Madonna University

Madonna University’s financial literacy programming is a result of several cross-campus partnerships. Jim O’Neill, the associate vice president for curriculum and university accreditation, and Nicole Nagy, the director of the first year experience program, partnered their respective programs together to emphasize financial education in their students’ lives. They also work extensively with the director of student life at Madonna University. 

Their programming is embedded throughout the Madonna campus and features a few different approaches.

O’Neill explains, “There are four different components to our financial literacy programming. The biggest one is using CashCourse as a resource for students. The second component is an education piece for faculty and staff. We teach them the basics of financial literacy so they can assist students via advising. Our third component is Blackboard which is connected to CashCourse. We have student workers develop quizzes that relate to CashCourse topics. The fourth component consists of workshops and programming in general. The FYE uses CashCourse materials for handouts and draws from their workshop kits.”

The positioning of financial literacy at a student’s early stages in college is deliberate. First year experience programs are a great place to house personal finance lessons. 

“It is important to reach students early so they make good decisions and don’t dig themselves into a hole. They really need to know how their decisions affect them as a student. They aren’t learning things like loan decisions or credit in the classroom, so it is important to supplement,” Nagy says.

In addition to the four components, the student workers at Madonna developed videos for their peers on financial literacy topics. Using real student perspectives, they were able to create a resource that resonated with students.

O’Neill says, “We were selected as the CashCourse ‘Best Digital Program’ this past fall. For that programming, students developed videos that asked questions on financial literacy topics.  For instance, ‘Do you know what an interest rate is?’  They were also asked trivia questions about popular culture.  Students loved watching these videos, because so many of their peers didn’t know the answers about financial literacy, but knew all the answers about popular culture.”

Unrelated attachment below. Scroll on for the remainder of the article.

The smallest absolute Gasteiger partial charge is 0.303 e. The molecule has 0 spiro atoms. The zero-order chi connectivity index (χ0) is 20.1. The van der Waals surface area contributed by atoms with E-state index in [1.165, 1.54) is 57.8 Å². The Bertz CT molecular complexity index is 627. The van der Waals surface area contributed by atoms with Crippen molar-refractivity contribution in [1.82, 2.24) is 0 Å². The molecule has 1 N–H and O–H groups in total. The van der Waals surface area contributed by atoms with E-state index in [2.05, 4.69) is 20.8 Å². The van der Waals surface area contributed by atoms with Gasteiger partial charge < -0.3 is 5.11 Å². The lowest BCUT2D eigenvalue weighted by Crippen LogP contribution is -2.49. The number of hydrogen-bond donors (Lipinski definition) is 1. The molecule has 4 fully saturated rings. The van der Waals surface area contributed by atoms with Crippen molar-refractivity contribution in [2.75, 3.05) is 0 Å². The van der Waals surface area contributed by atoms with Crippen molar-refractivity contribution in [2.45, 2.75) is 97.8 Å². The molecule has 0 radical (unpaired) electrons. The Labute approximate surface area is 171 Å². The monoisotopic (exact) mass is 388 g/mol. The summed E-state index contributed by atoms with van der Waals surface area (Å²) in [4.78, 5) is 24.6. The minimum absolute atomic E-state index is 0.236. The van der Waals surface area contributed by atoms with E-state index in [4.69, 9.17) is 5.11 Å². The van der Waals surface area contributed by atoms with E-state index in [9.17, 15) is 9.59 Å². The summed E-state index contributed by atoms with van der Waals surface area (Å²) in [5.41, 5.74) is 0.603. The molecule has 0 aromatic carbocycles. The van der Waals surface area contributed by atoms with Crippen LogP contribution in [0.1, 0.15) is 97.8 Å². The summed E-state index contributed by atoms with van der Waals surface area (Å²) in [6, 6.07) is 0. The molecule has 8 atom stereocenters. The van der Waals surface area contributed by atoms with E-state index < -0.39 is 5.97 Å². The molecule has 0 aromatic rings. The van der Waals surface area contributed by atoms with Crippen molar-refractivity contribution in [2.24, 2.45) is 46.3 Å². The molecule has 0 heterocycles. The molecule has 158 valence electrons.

Financial topics can still be very taboo even among peers. Nagy and O’Neill found this video helped lighten the mood and start conversations.

“That video, though simple, really opened up the conversation. It’s a sensitive, taboo topic and this really opened up people to have that talk. We opened a door that wasn’t open before and allowed parents and students were able to talk about it. We made it okay for them to talk about money,” Nagy explains.

They also incorporate student perspectives by having student leaders give presentations to their peers. Using student workers in this manner has also been very successful.

“I wasn’t even at our Affording College session for students and our student leaders did the presentation perfectly. I’ve just seen the feedback on how much the students loved the session and that shows me that they not only went over the information but that they did it in an engaging way,” Nagy explains. 

When asked on advice for other schools incorporating CashCourse, O’Neill stressed the importance of partnerships, not only for the additional resources and brain power, but to create opportunities to reach students at various points in their lives.

“For small institutions, it is very important to collaborate. You must realize that it isn’t just one department who has an interest in this. A student might have four identities; they might be an athlete, a research assistant, a member of student government, and in residence life. This makes for four avenues to reach them through faculty, staff and other students. Collaboration also helps with affording these programs. CashCourse has been indispensable because we don’t have marketing written into our budget. CashCourse has helped pay for that,” O’Neill explains.

March 2016